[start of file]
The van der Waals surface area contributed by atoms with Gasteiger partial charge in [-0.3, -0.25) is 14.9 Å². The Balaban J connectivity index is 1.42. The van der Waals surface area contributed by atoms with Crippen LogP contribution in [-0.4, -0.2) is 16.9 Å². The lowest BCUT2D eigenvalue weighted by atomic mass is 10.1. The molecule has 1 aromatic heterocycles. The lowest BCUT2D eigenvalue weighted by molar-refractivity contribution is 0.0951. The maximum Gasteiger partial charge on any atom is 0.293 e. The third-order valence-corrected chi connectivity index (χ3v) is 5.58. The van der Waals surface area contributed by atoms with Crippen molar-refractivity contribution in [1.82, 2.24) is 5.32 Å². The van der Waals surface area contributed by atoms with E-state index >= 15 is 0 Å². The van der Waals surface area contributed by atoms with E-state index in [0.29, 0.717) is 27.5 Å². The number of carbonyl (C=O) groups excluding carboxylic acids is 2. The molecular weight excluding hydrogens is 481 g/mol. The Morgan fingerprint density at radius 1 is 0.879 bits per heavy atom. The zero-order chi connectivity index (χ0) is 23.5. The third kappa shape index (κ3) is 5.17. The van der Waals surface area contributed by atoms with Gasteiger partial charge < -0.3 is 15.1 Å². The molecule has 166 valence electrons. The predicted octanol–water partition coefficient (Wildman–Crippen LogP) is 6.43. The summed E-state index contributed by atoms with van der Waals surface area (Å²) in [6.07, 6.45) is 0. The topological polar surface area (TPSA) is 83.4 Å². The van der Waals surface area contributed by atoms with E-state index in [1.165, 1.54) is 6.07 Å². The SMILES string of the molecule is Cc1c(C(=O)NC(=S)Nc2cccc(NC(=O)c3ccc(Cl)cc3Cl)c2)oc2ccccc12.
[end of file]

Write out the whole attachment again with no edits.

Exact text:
The van der Waals surface area contributed by atoms with Gasteiger partial charge in [-0.3, -0.25) is 14.9 Å². The Balaban J connectivity index is 1.42. The van der Waals surface area contributed by atoms with Crippen LogP contribution in [-0.4, -0.2) is 16.9 Å². The lowest BCUT2D eigenvalue weighted by atomic mass is 10.1. The molecule has 1 aromatic heterocycles. The lowest BCUT2D eigenvalue weighted by molar-refractivity contribution is 0.0951. The maximum Gasteiger partial charge on any atom is 0.293 e. The third-order valence-corrected chi connectivity index (χ3v) is 5.58. The van der Waals surface area contributed by atoms with Crippen molar-refractivity contribution in [1.82, 2.24) is 5.32 Å². The van der Waals surface area contributed by atoms with E-state index >= 15 is 0 Å². The van der Waals surface area contributed by atoms with E-state index in [0.29, 0.717) is 27.5 Å². The number of carbonyl (C=O) groups excluding carboxylic acids is 2. The molecular weight excluding hydrogens is 481 g/mol. The Morgan fingerprint density at radius 1 is 0.879 bits per heavy atom. The zero-order chi connectivity index (χ0) is 23.5. The third kappa shape index (κ3) is 5.17. The van der Waals surface area contributed by atoms with Gasteiger partial charge < -0.3 is 15.1 Å². The molecule has 166 valence electrons. The predicted octanol–water partition coefficient (Wildman–Crippen LogP) is 6.43. The summed E-state index contributed by atoms with van der Waals surface area (Å²) in [6.07, 6.45) is 0. The topological polar surface area (TPSA) is 83.4 Å². The van der Waals surface area contributed by atoms with E-state index in [1.165, 1.54) is 6.07 Å². The SMILES string of the molecule is Cc1c(C(=O)NC(=S)Nc2cccc(NC(=O)c3ccc(Cl)cc3Cl)c2)oc2ccccc12.